But while both Hollywood and Congress attempt to regulate and control the internet, they are also stuck having to use it for all the same reasons they want to repress it. Eventually, movies will be distributed to theaters by way of the internet. Inevitably, film will cease to exist and all aspects of the industry will be digital (that is pretty much the case already). In theory, the cost of production will drop. But not in Hollywood. So far the application of new technology in Hollywood has resulted in spiraling cost overruns. This is an institutional issue. Most of the folks at the major studios couldn’t make a simple ham sandwich for less than $100. The institutional structure of the contemporary commercial movie industry is designed to create high costs, not lower them. The current condition of runaway budgets and huge cost overruns in Hollywood is exactly what the system is set up to do. Ironically, the system is working really well.
The digital revolution is most ideal for indie filmmakers working on the cheap and wanting to stay largely outside of centralized corporate control. The mainstream industry control over the means of production (equipment, technical facilities, etc.) is pretty much shot to hell. Hollywood still has enormous financial control, but the rapid emergence of new financial models (e.g. Crowdfunding) is proving to be a potential boon to indie producers. The main power that Hollywood has left is in theatrical distribution. But the theater system is in the process of changing (and actually vanishing).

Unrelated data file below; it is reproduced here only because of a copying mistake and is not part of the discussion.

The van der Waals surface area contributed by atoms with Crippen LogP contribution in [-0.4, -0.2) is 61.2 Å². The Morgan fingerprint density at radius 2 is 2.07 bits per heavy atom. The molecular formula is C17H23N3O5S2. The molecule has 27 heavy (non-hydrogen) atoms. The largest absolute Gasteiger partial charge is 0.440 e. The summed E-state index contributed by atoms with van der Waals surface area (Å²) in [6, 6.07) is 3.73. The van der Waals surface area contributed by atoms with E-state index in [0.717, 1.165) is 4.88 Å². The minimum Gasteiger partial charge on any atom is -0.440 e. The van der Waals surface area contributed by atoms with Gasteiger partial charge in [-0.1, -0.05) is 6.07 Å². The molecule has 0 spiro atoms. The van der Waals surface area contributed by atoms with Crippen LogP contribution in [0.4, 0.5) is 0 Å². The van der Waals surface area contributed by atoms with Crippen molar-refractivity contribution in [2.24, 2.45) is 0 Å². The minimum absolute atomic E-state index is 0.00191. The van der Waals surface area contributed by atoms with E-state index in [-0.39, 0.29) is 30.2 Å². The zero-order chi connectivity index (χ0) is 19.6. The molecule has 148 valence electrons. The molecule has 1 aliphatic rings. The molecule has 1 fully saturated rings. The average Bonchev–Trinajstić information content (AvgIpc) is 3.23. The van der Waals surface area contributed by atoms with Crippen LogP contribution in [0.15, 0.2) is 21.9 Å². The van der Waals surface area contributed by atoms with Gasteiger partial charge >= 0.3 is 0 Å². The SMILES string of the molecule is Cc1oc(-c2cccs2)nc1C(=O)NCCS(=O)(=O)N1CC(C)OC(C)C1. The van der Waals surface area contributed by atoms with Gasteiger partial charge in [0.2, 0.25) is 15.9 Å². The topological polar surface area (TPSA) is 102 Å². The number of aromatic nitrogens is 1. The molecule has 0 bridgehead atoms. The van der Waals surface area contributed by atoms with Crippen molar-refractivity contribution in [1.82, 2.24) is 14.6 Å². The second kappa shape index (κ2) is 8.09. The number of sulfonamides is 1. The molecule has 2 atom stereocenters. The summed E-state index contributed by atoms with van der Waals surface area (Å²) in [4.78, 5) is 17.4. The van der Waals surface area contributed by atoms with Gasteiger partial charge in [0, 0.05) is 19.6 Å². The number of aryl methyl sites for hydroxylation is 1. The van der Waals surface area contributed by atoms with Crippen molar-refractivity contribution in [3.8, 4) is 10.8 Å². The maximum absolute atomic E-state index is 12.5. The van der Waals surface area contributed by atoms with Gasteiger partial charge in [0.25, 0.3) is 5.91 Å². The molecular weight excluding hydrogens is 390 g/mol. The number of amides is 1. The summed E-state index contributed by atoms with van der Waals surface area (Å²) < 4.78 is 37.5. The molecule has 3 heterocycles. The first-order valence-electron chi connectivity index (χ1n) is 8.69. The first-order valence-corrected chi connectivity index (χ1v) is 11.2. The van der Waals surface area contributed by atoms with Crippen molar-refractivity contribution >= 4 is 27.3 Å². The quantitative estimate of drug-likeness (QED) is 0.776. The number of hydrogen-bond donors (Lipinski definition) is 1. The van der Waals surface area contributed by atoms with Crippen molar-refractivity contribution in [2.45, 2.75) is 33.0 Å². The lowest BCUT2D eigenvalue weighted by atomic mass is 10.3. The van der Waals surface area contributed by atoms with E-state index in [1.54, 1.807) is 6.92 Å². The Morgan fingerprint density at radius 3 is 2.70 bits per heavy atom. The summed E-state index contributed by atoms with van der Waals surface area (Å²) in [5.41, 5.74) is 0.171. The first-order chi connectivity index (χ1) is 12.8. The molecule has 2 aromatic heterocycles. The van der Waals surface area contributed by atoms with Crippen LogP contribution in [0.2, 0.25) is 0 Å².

Within the next few years, most major Hollywood companies will no longer have any real basis for controlling the business. All they will have left will be lots of under-employed publicists, an army of lawyers (after all, if you’re going to take a fall you might as well file some lawsuits on the way down), and a sharp increase in pseudo-celebrities (mostly strange, zombie-like creatures crawling out of assorted “reality” shows). But the business, as it currently exists, will be over.
The movie business will also continue. As Hollywood falls, new niches will open up and new players will emerge within the altered business sphere (in many respects, this is what Francis Ford Coppola is talking about in a recent interview). As the digital universe evolves, the film industry will also change and evolve. It’s kind of like the extinction of the dinosaurs. As they stumbled into the dust, their exit opened up a vast new range of environmental niches for all of those tiny (and presumably tasty) mammals that were running around. The end of their age was the beginning of ours.
This is what’s happening now. The proof of this will be extremely obvious within just the next few years.